My. Heart. Was. Not. Beating.
My unborn son had been struggling against a wall that was not opening quickly and after a tough but loving moment with my doula I realized that what was important was to save my life and my son's.
In between tears and chants and last attempts to push him out I succumbed to an Emergency C-Section.
My ego was defeated but my son was alive.
All 5 lbs and 11 ounces of him was alive, breathing and heart beating.
His head was badly bruised and my body was over medicated.
I could not hold him in my arms but I heard him wail above the sounds of The Rolling Stones "Gimme Shelter" as it blared loudly in the surgery room and I knew that the pulse of life that I shared with this powerful spirit had made a mother of me.
Me, the reluctant one.
Love finally came.
Disappointment from my labor lingered.
Again, I felt alone.
I had no clue what to do, my son was jaundice and this body of mine that had been a source of strength was having to be lifted up and wiped clean by the nurses in the hospital.
Things had changed and for the first time in a long time I was going to have to accept fragility.
A small boy with the big name of Atticus was in need.
I was tired.
He nursed every 2 hours and was colicky every night from 5 pm till 7, 8, 9 and sometimes even 10pm.
His dad would come home for a bit and then take off to hang out with his friends because he had a long day at work.
I was depressed.
I was not the mother I had wanted to be, I was becoming the mother I had grown up with and I was ashamed.
This year, I will be 40.
My son is now 5 years old.
Like me...his eyes are big, his energy is high and he plans to do it all.
After his father and I separated I moved in with my mother...
To say it was a challenge is to be diplomatic about the situation but we did our best to live together.
She has said she was a perfect mother and in many ways she was...
She was and is crafty, creative and a great cook but she also physically abused me on a regular basis, screamed at me and alienated my friends.
My ideas of good mothering were very much surface reflections and most of my resistance to being a mother was my own fears of behaving similarly to my own.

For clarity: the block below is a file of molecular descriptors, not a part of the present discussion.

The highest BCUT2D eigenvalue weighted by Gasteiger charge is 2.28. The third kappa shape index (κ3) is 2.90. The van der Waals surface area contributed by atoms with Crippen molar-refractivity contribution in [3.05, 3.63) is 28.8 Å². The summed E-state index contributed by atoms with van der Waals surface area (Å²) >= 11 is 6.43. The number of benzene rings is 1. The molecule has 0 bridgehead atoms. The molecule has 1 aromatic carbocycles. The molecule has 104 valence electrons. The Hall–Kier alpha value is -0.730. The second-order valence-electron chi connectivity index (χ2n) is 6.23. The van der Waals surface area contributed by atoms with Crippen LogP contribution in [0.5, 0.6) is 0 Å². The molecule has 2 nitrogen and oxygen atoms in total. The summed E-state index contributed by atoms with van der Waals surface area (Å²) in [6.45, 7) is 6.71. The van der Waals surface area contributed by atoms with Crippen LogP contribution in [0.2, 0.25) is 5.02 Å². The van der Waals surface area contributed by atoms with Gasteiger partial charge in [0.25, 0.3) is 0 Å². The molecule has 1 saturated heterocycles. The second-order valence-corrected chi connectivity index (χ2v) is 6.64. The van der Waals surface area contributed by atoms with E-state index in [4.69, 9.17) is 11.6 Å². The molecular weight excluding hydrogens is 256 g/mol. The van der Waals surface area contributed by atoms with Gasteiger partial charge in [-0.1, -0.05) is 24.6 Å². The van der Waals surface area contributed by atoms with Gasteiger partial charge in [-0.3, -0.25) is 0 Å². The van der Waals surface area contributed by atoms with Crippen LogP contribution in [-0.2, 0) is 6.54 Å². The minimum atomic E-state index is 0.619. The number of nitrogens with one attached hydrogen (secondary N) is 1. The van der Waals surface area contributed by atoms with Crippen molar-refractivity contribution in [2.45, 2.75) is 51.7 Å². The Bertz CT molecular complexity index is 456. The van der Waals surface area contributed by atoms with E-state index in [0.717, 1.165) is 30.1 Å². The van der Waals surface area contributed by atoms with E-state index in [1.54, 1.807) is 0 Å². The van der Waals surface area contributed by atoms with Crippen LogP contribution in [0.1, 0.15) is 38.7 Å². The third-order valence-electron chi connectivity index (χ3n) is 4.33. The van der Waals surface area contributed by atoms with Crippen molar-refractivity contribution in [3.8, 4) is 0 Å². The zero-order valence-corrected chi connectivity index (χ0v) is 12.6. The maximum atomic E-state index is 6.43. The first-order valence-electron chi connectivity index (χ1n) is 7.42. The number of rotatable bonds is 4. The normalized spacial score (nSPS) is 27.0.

I practice yoga and meditate because I am aware of my demons.
I continue to struggle with my own short temper and sometimes I hear myself raising my voice in a way that horrifies me.
But in between the peaks of exhaustion there are valleys that sustain a tenderness and beauty that I never expected.
Hugs, kisses, vomit, rashes, songs, insane questions, fantastic stories...
I never thought I wanted to be a mother and I relate to the women who never find themselves yearning to have children but I have never loved like I do now.
I never stood up and had a voice that wants justice the way that I do now and I think being a mother has made me realize my strengths and inspired me to face my weaknesses.
I love Atticus.
He is part of me and part of his father as he finds his way in his world...
1st kisses, disappointments, obsessions.
It's all magnificent and I pray that this world can nurture him long after I am gone.
I am lucky to know this little boy who sits down and tries to meditate when his mind has overwhelmed him.
This little boy who has a full dance routine worked out to a Daft Punk song, who writes love letters to his 1st 'real' kiss and tells me that he will always love me even when he is mad...
This little boy found his way into my guarded and vulnerable heart and I am so grateful to have met him, to love him and to be challenged by him on a daily basis.
It's not an over exaggeration to say that parenthood is difficult.
It is so hard and the desire to run away, take that bath, close my eyes and pretend that after a late night I can sleep in and not drag myself out of bed to make breakfast is always desirable but nothing can replace the sound of my son's laughter, the sound of him breathing and the sweet embrace that is so lovely when he takes my hand and we cross the street.
I've never known love like this and I will always be in awe of him.